Some suggest they are not punished for what they have done, but rather for who they are. Questions about the validity and reliability of risk-assessment instruments make these questions even harder. Incapacitation of those who have served their sentence (i.e., civil commitment) raises difficult questions about double jeopardy and ex post facto laws; incapacitation of those who have never been sentenced (i.e., enemy combatants) raises questions about the ability of the state to sacrifice the liberty interest of an individual to safeguard the well-being of the community.
- Contreras, Jorge. “Public Health Versus Personal Liberty—The Uneasy Case for Individual Detention, Isolation and Quarantine.” SciTech Lawyer, v.7/4 (2011).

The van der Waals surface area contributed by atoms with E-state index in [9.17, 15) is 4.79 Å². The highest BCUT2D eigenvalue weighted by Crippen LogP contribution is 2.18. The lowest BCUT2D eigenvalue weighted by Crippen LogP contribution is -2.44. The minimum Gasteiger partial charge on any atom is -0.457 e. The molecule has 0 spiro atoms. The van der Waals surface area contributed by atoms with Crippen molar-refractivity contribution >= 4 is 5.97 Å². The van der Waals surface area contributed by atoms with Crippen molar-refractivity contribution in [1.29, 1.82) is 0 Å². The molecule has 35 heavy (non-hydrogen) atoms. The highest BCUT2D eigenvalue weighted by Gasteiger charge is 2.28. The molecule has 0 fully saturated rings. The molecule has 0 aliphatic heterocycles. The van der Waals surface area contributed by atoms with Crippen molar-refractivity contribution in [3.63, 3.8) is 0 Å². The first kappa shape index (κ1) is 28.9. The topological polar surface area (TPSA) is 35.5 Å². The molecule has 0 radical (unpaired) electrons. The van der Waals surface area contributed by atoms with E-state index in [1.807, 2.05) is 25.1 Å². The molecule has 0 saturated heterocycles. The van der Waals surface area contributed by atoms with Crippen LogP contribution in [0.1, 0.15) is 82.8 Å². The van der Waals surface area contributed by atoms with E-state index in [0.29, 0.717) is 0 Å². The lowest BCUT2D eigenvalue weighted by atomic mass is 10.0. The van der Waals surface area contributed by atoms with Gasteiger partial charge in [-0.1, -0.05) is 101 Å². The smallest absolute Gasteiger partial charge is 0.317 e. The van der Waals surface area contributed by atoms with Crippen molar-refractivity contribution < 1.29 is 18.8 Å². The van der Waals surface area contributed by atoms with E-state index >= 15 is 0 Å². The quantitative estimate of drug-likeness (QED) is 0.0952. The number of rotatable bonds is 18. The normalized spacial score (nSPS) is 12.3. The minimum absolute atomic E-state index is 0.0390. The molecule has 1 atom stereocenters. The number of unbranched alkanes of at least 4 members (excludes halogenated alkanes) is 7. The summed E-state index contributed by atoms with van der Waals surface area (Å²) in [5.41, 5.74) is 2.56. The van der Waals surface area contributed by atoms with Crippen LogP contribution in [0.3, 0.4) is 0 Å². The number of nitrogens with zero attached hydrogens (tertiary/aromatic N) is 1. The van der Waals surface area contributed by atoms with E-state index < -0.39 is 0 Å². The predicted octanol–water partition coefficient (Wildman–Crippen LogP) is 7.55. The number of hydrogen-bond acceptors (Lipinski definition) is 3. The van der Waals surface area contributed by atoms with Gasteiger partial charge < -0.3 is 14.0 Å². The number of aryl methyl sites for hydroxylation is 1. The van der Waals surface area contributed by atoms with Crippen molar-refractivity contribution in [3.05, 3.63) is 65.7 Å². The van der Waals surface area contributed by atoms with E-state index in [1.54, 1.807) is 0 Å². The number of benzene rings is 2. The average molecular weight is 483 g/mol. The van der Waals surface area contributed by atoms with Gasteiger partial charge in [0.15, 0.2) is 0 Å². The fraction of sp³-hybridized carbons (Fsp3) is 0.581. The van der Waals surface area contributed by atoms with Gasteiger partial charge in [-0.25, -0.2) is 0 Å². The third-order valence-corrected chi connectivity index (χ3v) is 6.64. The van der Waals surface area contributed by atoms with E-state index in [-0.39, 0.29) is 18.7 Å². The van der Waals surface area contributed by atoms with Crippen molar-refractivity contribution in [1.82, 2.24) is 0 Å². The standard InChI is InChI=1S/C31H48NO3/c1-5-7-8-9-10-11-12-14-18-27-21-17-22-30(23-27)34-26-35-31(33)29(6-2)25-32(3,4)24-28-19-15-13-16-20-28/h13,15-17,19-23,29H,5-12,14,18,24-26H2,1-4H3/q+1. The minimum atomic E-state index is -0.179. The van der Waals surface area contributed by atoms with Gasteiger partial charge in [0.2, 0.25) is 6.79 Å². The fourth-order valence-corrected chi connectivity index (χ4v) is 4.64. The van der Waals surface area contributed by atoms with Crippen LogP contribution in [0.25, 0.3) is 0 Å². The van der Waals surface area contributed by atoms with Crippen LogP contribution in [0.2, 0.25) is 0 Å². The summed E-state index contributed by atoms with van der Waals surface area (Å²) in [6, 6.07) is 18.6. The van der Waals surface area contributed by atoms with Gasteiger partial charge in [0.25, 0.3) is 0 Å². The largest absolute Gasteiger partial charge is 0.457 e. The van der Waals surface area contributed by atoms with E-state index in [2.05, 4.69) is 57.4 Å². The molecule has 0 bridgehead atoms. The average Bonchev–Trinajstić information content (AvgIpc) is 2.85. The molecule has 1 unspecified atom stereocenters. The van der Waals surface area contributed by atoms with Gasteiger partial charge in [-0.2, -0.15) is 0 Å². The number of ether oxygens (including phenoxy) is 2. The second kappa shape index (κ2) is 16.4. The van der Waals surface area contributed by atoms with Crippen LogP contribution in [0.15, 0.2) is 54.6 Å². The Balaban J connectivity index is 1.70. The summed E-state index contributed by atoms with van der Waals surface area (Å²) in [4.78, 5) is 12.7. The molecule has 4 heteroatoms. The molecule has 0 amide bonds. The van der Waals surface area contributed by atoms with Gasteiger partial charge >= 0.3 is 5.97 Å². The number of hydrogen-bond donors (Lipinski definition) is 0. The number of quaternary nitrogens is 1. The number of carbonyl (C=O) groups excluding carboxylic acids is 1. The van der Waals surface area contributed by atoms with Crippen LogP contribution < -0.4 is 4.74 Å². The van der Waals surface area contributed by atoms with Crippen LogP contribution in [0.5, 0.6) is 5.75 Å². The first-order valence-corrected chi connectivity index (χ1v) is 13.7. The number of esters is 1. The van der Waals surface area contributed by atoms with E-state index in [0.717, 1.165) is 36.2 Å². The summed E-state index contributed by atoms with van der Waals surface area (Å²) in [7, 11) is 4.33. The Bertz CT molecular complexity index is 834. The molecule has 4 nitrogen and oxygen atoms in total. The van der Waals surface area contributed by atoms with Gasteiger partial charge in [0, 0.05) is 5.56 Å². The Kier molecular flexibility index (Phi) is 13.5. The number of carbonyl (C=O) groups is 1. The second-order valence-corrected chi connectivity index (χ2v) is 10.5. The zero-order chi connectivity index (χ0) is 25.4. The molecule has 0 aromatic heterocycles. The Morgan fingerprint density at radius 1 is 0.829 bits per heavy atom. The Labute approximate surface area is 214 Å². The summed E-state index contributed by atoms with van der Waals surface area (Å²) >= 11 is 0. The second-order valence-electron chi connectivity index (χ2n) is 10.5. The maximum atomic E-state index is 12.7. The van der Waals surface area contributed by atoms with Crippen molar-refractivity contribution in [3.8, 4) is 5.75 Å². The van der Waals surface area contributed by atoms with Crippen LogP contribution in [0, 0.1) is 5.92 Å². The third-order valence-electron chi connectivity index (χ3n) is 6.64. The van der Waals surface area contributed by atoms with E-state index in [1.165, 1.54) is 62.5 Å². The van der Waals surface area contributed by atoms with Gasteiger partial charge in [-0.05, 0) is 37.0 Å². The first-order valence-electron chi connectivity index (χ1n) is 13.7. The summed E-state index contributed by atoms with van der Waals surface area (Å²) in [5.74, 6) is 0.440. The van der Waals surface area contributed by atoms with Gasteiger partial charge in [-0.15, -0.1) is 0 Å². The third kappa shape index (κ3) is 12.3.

- Dow, Mark. American Gulag: Inside U.S. Immigration Prisons. Berkeley: University of California Press, 2004.
- Feeley, Malcolm M. and Jonathan Simon. “The New Penology: Notes on the Emerging Strategy of Corrections and Its Implications.” Criminology, v.30/4 (1992).
- Fletcher, George P. “Black Hole in Guantanamo Bay.” Journal of International Criminal Justice, v.2/1 (2004).
- Greenwood, Peter W. Selective Incapacitation. Santa Monica, CA: RAND, 1982.
- Jackson, Patrick. “The Impact of Pretrial Preventive Detention.” The Justice System Journal, v.12 (1987).
- Miller, Marc and Martin Guggenheim. “Pretrial Detention and Punishment.” Minnesota Law Review, v.75 (1990).
- Robinson, Paul H. “Punishing Dangerousness: Cloaking Preventive Detention as Criminal Justice.” Harvard Law Review, v.114 (2001).